CARVILLE, La. — Here at the leper colony, Willard Brown was looking after the armadillos.
He was covered from head to toe in surgical garb--gown, hat, gloves and shoe covers. These particular armadillos had leprosy, and one could not be too careful.
The air was pungent from the naturally foul armadillo odor. Being of the nocturnal bent, most of the hard-shelled creatures were burrowed under shredded newspaper in their cubicles.
Brown, who has been overseeing the care and feeding of armadillos for almost 20 years now, led the way through the armadillo quarters, close by the lake and cemetery. Among other things, he was explaining the animals' diet--of dog food, cat chow, mineral salt and a dash of dirt.
"They eat it in nature, so we feed it to them here," he said.
Key Research Animals
Armadillos, neither smart nor pretty, have good reason for the care Brown gives them. They are a key element in the search for a vaccine that may someday eradicate leprosy, also known as Hansen's disease. So here at the isolated Hansen's Disease Center of the U.S. Public Health Service, as well as at other facilities in the United States and Europe, the lowly armadillo is more than just an ugly face.
In the United States, Hansen's disease is relatively rare. There are only about 6,000 diagnosed cases, most of which can now be treated on an outpatient basis with drugs that control the disease. (Oddly, thalidomide, notorious for causing congenital defects, is one of them.) At the center here, there are fewer than 250 patients at a time, and many stay only for their initial two weeks of treatment.
But around the world, particularly in developing nations, leprosy still ranks as one of the leading contagious diseases and the means of transmission is still unknown. In its worst form, leprosy can cripple and disfigure. The World Health Organization estimates there are 10 million to 12 million people with leprosy, and that half of them are untreated. The vaccine research, meanwhile, has become more urgent because the drugs most commonly used to treat leprosy are showing signs of being less effective as the disease organism becomes immune to them.
A Shared Susceptibility
Why depend on the armadillo, a mammal who looks like an armored car with claws? The answer is reasonably simple. To produce a vaccine, one must first be able to reproduce the leprosy bacillus, or germ, in large quantities. The bacillus was isolated more than 100 years ago, but it was not until 1971 that scientists in Louisiana discovered the armadillo's susceptibility to the disease. That made the armadillo not only a source of the bacilli, but also an animal model for studying a human illness.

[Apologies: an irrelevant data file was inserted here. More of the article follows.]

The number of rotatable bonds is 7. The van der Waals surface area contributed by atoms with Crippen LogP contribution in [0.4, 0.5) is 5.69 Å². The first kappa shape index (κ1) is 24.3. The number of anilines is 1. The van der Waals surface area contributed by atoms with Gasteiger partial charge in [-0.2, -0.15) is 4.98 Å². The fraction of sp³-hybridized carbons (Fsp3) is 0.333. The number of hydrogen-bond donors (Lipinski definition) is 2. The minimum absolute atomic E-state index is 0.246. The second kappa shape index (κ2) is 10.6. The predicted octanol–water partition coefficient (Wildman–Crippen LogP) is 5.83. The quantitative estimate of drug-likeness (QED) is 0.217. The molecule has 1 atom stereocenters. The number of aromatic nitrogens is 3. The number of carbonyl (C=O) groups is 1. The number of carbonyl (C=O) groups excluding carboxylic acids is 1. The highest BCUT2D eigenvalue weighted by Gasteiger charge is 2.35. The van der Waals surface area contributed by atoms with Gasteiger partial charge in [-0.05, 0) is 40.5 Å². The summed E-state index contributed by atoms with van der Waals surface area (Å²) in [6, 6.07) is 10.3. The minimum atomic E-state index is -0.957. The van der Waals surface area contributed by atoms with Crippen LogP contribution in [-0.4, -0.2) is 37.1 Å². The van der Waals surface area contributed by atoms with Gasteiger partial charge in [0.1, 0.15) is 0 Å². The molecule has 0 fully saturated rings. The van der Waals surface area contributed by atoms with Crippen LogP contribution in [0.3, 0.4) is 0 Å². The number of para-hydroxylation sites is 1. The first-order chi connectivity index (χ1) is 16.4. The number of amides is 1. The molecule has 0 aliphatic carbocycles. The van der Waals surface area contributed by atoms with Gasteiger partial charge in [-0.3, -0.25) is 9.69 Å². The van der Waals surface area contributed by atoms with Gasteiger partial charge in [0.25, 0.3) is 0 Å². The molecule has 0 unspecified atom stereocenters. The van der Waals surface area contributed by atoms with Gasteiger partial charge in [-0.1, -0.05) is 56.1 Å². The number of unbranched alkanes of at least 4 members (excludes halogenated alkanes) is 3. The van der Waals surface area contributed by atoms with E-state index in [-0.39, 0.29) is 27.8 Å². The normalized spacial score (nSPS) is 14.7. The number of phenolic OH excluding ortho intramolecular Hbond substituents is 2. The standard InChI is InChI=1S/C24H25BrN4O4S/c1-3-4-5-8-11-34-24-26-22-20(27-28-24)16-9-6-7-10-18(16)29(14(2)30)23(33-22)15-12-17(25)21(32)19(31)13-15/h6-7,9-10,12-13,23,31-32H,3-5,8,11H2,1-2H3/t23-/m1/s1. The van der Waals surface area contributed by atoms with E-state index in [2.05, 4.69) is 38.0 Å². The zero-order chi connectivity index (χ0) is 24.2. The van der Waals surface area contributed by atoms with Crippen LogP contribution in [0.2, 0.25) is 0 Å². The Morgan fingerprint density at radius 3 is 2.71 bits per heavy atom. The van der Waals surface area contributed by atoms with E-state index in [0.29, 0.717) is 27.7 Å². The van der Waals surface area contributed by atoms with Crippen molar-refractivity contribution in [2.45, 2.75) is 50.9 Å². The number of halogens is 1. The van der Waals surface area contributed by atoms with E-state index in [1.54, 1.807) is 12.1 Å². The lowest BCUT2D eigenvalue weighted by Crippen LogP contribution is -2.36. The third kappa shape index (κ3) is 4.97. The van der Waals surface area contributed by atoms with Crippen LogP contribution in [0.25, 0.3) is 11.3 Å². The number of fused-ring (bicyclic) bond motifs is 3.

"This was our gold mine," said Dr. Richard Truman, one of the researchers at the Hansen's center.
Now, using bacilli from armadillos exposed to leprosy, vaccination experiments are being conducted in India, Malawi and Venezuela. The armadillo also is essential to production of lepromin, a substance used to determine the severity of leprosy infection.
Scientists at the Louisiana disease center say the armadillo is not the ideal machine for reproducing leprosy bacilli, but for the moment it is the only one they have. Reproduction in a test tube would be purer and could produce greater yields, but even after decades of research, scientists have not been able to unlock that genetic door.
Scourge of Ancients
Leprosy--a name derived from the Greek word lepra , or scaly--goes back centuries. Some of its most revulsive images, such as that of the white-robed outcast ringing a bell to warn of his approach, are rooted in ancient times.
Researchers believe that leprosy was brought from the Middle East to Europe during the Crusades. Because there was no treatment for the disease until the 1940s, lepers were isolated in leprosariums or leper colonies. The Hansen's center here began that way, a plantation that was designated a leper colony around the turn of the century. The first treatment for leprosy was developed here, and the campaign to rename leprosy Hansen's disease, after the man who isolated the germ, also began here.
As histories go, the armadillo's also is a long one--about 55 million years. Armadillos were first prevalent in South America, but 2 1/2 million years ago, when the Panamanian land bridge evolved, they began moving north as far as what is now Kansas and North Carolina. They disappeared from those regions about 5,000 years ago. Scientists say those early models of the armadillo were big, some the size of black bears.
Denizens of the South
The variety common today, the nine-banded armadillo, showed up again in Texas in the mid-1800s and has been thriving ever since. So hardy are armadillos that they number in the millions in the southern United States. Only cold weather and the desert have defined their range. The thousands of armadillos in Florida are direct descendants of two pairs that escaped from a private zoo.